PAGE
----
Source: washingtonpost.com 9/23/21
Metro’s board has dropped a proposal to ban people from the transit system who were arrested on suspicion of sex crimes or found to be carrying a dangerous weapon, the board chairman said Thursday. The proposal had been scheduled for a vote this month, prompting more than 100 letters or messages to board members, mostly against the proposal, and protests at Metro stations and in front of a board member’s house.
The proposed ban would have allowed Metro Transit Police to immediately suspend people from stations, trains and buses who had been arrested on the transit system’s property on suspicion of committing a sex offense or a crime involving a firearm. A first offense would have triggered a 14-day ban, with 30 days for a second offense, and a year for a third offense.
Supporters said the measure would combat a surge in indecent exposure incidents as more riders return to Metro and office buildings amid the pandemic. Opponents argued the policy could be abused by Metro Transit Police, which in recent years has been accused by District residents and council members of disproportionately targeting Black customers, using excessive force and arresting people to reach job performance quotas.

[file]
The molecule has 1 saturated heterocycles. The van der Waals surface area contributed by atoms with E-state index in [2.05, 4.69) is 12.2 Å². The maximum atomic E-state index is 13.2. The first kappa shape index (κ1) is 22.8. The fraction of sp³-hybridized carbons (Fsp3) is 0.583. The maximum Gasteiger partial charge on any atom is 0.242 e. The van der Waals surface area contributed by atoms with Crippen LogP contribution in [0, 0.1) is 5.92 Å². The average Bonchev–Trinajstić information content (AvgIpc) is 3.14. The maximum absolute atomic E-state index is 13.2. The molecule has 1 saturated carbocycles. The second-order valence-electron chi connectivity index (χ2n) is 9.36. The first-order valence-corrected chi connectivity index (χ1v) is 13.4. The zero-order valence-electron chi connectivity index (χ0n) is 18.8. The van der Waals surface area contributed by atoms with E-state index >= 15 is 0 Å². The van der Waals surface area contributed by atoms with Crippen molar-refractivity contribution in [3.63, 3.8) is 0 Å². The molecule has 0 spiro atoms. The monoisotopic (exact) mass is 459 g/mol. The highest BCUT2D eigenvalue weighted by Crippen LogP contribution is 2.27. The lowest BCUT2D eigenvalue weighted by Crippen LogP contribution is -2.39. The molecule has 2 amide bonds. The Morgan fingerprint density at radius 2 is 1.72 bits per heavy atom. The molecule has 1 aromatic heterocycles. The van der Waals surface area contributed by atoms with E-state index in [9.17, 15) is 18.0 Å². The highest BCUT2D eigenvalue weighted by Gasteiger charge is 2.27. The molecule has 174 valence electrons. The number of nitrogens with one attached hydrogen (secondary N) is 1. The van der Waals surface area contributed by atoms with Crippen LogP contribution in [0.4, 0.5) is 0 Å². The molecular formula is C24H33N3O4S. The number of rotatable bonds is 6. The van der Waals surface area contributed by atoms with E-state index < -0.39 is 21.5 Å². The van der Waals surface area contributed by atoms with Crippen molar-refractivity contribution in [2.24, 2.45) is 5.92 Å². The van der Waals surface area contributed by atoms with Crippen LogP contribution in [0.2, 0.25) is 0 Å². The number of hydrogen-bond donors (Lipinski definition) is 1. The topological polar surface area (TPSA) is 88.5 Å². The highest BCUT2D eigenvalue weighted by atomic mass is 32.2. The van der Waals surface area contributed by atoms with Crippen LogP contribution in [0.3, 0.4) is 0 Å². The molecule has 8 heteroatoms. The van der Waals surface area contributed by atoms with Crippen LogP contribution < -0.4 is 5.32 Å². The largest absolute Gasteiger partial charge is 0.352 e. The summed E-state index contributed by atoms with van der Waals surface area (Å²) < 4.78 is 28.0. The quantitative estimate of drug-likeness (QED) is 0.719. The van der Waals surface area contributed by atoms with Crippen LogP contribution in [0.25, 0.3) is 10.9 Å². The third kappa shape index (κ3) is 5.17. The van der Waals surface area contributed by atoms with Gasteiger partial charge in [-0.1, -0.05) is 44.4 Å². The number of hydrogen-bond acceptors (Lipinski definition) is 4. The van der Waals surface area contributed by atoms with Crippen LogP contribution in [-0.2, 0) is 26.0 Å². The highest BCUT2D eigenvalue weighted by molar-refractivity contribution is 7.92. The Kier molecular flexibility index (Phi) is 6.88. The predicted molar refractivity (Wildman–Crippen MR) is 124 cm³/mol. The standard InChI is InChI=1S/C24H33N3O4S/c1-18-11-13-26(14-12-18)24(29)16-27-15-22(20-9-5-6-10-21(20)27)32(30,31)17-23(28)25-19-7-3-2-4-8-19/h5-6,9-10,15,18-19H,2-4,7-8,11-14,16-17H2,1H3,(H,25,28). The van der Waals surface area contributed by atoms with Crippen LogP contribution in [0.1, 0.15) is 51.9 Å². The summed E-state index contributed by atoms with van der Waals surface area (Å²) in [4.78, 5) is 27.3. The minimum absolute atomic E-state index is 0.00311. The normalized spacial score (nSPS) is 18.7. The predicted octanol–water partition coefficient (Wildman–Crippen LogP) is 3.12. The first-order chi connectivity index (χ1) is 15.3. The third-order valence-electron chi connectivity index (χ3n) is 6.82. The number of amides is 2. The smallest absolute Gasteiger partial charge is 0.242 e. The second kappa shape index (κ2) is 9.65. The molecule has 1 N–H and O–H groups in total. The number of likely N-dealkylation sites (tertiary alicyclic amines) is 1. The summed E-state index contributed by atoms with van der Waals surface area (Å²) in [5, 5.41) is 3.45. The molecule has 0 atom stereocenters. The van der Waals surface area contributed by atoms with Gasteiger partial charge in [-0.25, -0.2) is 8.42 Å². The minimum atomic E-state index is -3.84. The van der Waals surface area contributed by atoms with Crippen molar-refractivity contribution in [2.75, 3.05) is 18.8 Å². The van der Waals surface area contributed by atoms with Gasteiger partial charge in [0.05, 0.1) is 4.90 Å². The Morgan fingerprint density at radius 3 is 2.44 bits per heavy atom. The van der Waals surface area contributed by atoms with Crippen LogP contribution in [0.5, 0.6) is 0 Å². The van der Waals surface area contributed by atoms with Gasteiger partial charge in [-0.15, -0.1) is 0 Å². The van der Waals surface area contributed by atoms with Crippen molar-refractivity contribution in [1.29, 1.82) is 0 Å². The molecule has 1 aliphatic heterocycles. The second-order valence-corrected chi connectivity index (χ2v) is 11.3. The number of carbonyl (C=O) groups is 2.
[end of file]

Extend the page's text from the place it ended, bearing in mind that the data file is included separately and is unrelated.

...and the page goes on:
Some civil rights groups said the ban could take away the only form of transportation for some residents without due process. Nassim Moshiree, the policy director at the American Civil Liberties Union of the District of Columbia, said the proposal was misguided and threatened the livelihoods of the people who depend on Metro. “We hope any future proposal under consideration by [Metro] will begin with a fully transparent process that includes public input from the community it serves,” she said.